We finished our loop around the crater and ended up at the Thurston Lava tube. A lava tube is perfectly circular cave that is formed when the lava flows as a river and then the top cools and insulates the molten stream inside. Eventually the lava flows out and leaves a circular cave. The Thurston tube is lighted, over 10 feet high in most places so it was an easy walk. At the end we came to a gate the said the tube extends another 300 meters from that point and can be explored with flashlights. We brought our own flashlights but left them in the car. Just as we were about to turn around a nice family leaving the tube offered to give us their flashlights. So off we ventured deeper under the lush rain forest in drippy, dark lava tube. Because we had cheapo flashlights we got a bit nervous about having them turn off. We experimented turning off both lights and the sensation of being in total darkness — literally not a single source of light — was both very scary and cool. It was nice to have the "on" switch ready to click at any time (just to clarify, there were several other groups who came and went as we were exploring; it wasn’t like we’d be left for dead if our flashlights didn’t work).
From the lava tube we headed down "chain of craters" road to see the what we were most excited about — molten lava flowing down the hillside into the ocean. We thought it was a six mile drive but it turned out to be a 20 mile drive. When we got there we excitedly asked the ranger where we could see the molten lava and he said that he hadn’t been out to the flow yet that day. He said the best chance that we’d have of seeing anything would be a 6 mile hike through the lava fields but to be sure that we had three quarts of water per person. We had one 24 ounce bottle for the whole group. Down near the ocean the sun was shining and it was much warmer. We knew then that it was unlikely that we’d see the lava.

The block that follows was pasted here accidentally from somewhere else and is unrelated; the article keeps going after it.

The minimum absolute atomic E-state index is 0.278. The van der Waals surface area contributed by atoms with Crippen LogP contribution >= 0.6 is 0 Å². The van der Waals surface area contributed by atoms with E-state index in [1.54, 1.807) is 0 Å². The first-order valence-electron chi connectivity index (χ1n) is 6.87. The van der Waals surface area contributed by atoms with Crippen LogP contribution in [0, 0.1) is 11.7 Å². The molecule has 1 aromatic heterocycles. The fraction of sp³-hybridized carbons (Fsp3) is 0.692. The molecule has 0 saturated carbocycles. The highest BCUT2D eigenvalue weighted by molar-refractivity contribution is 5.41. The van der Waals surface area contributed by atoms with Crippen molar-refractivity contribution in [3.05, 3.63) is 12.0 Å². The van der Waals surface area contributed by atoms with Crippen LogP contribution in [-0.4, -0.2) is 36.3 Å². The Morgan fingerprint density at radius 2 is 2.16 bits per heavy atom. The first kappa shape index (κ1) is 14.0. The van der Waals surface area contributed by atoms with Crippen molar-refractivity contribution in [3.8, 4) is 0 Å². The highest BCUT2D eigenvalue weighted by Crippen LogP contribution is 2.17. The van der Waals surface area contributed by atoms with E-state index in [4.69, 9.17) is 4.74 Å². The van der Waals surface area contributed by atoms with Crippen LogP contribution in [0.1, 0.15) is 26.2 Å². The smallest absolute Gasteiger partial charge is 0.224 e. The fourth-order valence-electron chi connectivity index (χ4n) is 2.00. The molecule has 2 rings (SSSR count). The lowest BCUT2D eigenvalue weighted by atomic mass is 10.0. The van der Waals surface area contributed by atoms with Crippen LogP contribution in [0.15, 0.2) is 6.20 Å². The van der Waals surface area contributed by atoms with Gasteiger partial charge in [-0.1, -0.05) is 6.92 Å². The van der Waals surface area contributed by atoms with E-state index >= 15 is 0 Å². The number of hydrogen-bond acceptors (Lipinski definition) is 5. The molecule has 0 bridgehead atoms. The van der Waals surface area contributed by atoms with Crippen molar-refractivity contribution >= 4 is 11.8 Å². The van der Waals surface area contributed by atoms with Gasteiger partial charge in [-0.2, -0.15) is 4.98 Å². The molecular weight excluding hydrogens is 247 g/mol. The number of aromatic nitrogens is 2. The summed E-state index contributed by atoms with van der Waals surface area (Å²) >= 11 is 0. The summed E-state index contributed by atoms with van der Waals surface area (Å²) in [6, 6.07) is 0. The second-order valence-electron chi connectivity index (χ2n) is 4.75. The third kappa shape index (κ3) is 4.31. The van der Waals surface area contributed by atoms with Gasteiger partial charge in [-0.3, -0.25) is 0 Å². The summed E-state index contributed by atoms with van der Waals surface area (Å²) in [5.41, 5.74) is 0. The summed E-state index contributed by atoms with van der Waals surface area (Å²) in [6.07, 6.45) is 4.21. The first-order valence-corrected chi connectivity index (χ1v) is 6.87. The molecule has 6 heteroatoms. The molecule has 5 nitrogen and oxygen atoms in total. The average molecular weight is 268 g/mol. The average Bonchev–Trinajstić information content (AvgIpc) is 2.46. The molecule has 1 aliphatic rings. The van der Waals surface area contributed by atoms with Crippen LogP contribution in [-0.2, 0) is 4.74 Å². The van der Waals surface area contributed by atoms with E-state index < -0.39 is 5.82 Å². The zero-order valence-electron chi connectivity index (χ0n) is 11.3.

Nonetheless we hiked out along the access road — the former coastal route — that had been obliterated by the flow in 1990. Even though we had seen the lava fields up near the caldera, these were more impressive. The had the cake-like swirls and were dark black with a glass-like sheen on the surface. We climbed up on to the lava and jumped over cracks and repeatedly had to restrain Roby from jumping and climbing off the path. We followed plastic yellow markers out into the field in the hope that somehow we could see the hot lava flowing or maybe even make it to the lava flow. We could see the huge cloud of steam rising from the ocean off in the distance (in the far distance). We kept going just a bit further — even beyond the marked trail. We made it out about 1.5 maybe 2 miles and decided to turn back. The kids were REALLY disappointed but there wasn’t any indication that we were getting closer to our true objective – hot lava. The way back across the lava fields was filled with grumbles from the kids. Even though we told them it’s unlikely that we’d see molten lava, they saw the pictures in the tourbooks and the videos and imagined blobs of lava flowing by our feet.
By the time we got back to the access road we were all quite thirsty. Fortunately the ranger station had water for sale. We bought two large bottles plus three gatorades and drank them within minutes.
Still disappointed about our failure to see molten lava, we headed back to Hilo.
We stopped that store to get food to cook on the barbecue for dinner. Driving out of the store we happened to notice a pick up truck on the side of the road with a "fresh fish" sign. We did a u-turn to see what they were selling. It was a group of rough looking Hawaiians. But when I asked about their fish they opened a cooler to reveal a pile of 30 inch yellowfin tunas. We bought one fish for $10!
We took the fish back to our house and cleaned it down in the tide pools between the rocks — it was an amazing experience to be cleaning a fresh tuna while the waves crashed around us. The kids enjoyed throwing the left over pieces back into the surf. Ryan explored some of the pools and saw a small clear blob with blue edges. He thought it was something used in fishing but when he touched it stung like a bee. He rushed back to the house and cleaned it. We didn’t know what it was until we looked up some of the "hazards" of Hawaii and learned that it was a Portuguese Man-of-war. Luckily it was just small sting and Ryan felt better quickly.
We cooked the tuna steaks out by the pool while Roby and Cal practiced snorkeling.